and may need to reflect a range of transit and other policies as well
 as to keep track of route failures.  Routing tables are maintained as
 a background process to the forwarding task.  Further, routing is the
 more complex task and it has continued to evolve over the past 20
 years.
 Analogously, the differentiated services architecture contains two
 main components.  One is the fairly well-understood behavior in the
 forwarding path and the other is the more complex and still emerging
 background policy and allocation component that configures parameters
 used in the forwarding path.  The forwarding path behaviors include
 the differential treatment an individual packet receives, as
 implemented by queue service disciplines and/or queue management
 disciplines.  These per-hop behaviors are useful and required in
 network nodes to deliver differentiated treatment of packets no
 matter how we construct end-to-end or intra-domain services.  Our
 focus is on the general semantics of the behaviors rather than the
 specific mechanisms used to implement them since these behaviors will
 evolve less rapidly than the mechanisms.
 Per-hop behaviors and mechanisms to select them on a per-packet basis
 can be deployed in network nodes today and it is this aspect of the
 differentiated services architecture that is being addressed first.
 In addition, the forwarding path may require that some monitoring,
 policing, and shaping be done on the network traffic designated for
 "special" treatment in order to enforce requirements associated with
 the delivery of the special treatment.  Mechanisms for this kind of
 traffic conditioning are also fairly well-understood.  The wide
 deployment of such traffic conditioners is also important to enable
 the construction of services, though their actual use in constructing
 services may evolve over time.

Nichols, et. al. Standards Track [Page 3] RFC 2474 Differentiated Services Field December 1998

 The configuration of network elements with respect to which packets
 get special treatment and what kinds of rules are to be applied to
 the use of resources is much less well-understood.  Nevertheless, it
 is possible to deploy useful differentiated services in networks by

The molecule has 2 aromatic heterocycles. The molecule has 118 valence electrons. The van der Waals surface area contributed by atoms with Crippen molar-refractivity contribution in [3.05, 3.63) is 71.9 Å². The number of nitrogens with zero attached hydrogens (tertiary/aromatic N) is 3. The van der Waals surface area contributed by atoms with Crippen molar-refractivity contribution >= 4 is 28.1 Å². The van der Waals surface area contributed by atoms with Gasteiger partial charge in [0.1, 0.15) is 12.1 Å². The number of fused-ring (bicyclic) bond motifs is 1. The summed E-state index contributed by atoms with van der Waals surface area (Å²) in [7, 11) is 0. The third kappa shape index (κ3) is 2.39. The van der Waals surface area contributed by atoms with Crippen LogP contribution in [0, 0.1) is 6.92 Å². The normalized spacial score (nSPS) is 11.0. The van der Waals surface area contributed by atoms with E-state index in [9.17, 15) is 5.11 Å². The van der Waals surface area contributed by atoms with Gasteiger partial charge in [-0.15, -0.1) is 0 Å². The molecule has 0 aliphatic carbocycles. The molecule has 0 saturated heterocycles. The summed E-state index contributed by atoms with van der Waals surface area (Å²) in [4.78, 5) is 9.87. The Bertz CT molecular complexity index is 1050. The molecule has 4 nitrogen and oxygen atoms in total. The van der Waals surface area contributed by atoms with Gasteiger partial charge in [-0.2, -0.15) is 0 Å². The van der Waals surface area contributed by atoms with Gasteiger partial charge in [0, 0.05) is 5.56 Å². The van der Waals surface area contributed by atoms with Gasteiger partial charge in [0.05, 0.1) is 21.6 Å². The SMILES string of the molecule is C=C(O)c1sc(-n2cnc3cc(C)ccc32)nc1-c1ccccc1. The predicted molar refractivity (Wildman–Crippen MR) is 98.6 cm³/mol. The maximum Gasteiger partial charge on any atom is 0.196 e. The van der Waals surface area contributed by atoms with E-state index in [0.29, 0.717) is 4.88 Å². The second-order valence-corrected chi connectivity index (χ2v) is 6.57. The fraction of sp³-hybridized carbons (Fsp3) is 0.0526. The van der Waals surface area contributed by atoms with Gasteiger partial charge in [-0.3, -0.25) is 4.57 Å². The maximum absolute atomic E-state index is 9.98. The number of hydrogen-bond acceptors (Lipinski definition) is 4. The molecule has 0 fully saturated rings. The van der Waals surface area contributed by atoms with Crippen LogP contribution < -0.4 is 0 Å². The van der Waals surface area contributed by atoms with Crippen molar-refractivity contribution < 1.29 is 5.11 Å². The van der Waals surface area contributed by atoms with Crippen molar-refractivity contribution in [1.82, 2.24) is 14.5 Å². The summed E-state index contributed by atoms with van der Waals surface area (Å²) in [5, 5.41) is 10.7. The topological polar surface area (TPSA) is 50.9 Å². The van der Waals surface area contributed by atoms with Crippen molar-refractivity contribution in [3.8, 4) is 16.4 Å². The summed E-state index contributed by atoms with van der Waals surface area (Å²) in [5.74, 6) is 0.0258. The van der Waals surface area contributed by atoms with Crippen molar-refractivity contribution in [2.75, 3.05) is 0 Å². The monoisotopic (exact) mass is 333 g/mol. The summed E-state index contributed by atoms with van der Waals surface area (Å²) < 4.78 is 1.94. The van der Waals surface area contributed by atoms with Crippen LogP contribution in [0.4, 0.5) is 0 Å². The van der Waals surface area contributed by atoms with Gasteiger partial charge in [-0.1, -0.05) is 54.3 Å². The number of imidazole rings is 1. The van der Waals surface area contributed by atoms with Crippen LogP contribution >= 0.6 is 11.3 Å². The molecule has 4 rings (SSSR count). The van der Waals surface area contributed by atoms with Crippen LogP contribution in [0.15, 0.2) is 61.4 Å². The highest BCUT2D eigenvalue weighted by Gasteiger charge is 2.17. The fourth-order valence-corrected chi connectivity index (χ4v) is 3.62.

using simple policies and static configurations.  As described in
 [ARCH], there are a number of ways to compose per-hop behaviors and
 traffic conditioners to create services.  In the process, additional
 experience is gained that will guide more complex policies and
 allocations.  The basic behaviors in the forwarding path can remain
 the same while this component of the architecture evolves.
 Experiences with the construction of such services will continue for
 some time, thus we avoid standardizing this construction as it is
 premature.  Further, much of the details of service construction are
 covered by legal agreements between different business entities and
 we avoid this as it is very much outside the scope of the IETF.
 This document concentrates on the forwarding path component.  In the
 packet forwarding path, differentiated services are realized by
 mapping the codepoint contained in a field in the IP packet header to
 a particular forwarding treatment, or per-hop behavior (PHB), at each
 network node along its path.  The codepoints may be chosen from a set
 of mandatory values defined later in this document, from a set of
 recommended values to be defined in future documents, or may have
 purely local meaning.  PHBs are expected to be implemented by
 employing a range of queue service and/or queue management
 disciplines on a network node's output interface queue: for example
 weighted round-robin (WRR) queue servicing or drop-preference queue
 management.
 Marking is performed by traffic conditioners at network boundaries,
 including the edges of the network (first-hop router or source host)
 and administrative boundaries.  Traffic conditioners may include the
 primitives of marking, metering, policing and shaping (these
 mechanisms are described in [ARCH]).  Services are realized by the
 use of particular packet classification and traffic conditioning
 mechanisms at boundaries coupled with the concatenation of per-hop
 behaviors along the transit path of the traffic.  A goal of the
 differentiated services architecture is to specify these building
 blocks for future extensibility, both of the number and type of the
 building blocks and of the services built from them.
 Terminology used in this memo is defined in Sec. 2.  The
 differentiated services field definition (DS field) is given in Sec.
 3.  In Sec. 4, we discuss the desire for partial backwards
 compatibility with current use of the IPv4 Precedence field.  As a
 solution, we introduce Class Selector Codepoints and Class Selector

Nichols, et. al. Standards Track [Page 4] RFC 2474 Differentiated Services Field December 1998

 Compliant PHBs.  Sec. 5 presents guidelines for per-hop behavior
 standardization.  Sec. 6 discusses guidelines for allocation of
 codepoints.  Sec. 7 covers security considerations.
 This document is a concise description of the DS field and its uses.
 It is intended to be read along with the differentiated services
 architecture [ARCH].
 The key words "MUST", "MUST NOT", "REQUIRED", "SHALL", "SHALL NOT",
 "SHOULD", "SHOULD NOT", "RECOMMENDED",  "MAY", and "OPTIONAL" in this
 document are to be interpreted as described in [RFC2119].

2. Terminology Used in This Document

 Behavior Aggregate: a collection of packets with the same codepoint
 crossing a link in a particular direction.  The terms "aggregate" and
 "behavior aggregate" are used interchangeably in this document.
 Classifier: an entity which selects packets based on the content of
 packet headers according to defined rules.
 Class Selector Codepoint: any of the eight codepoints in the range '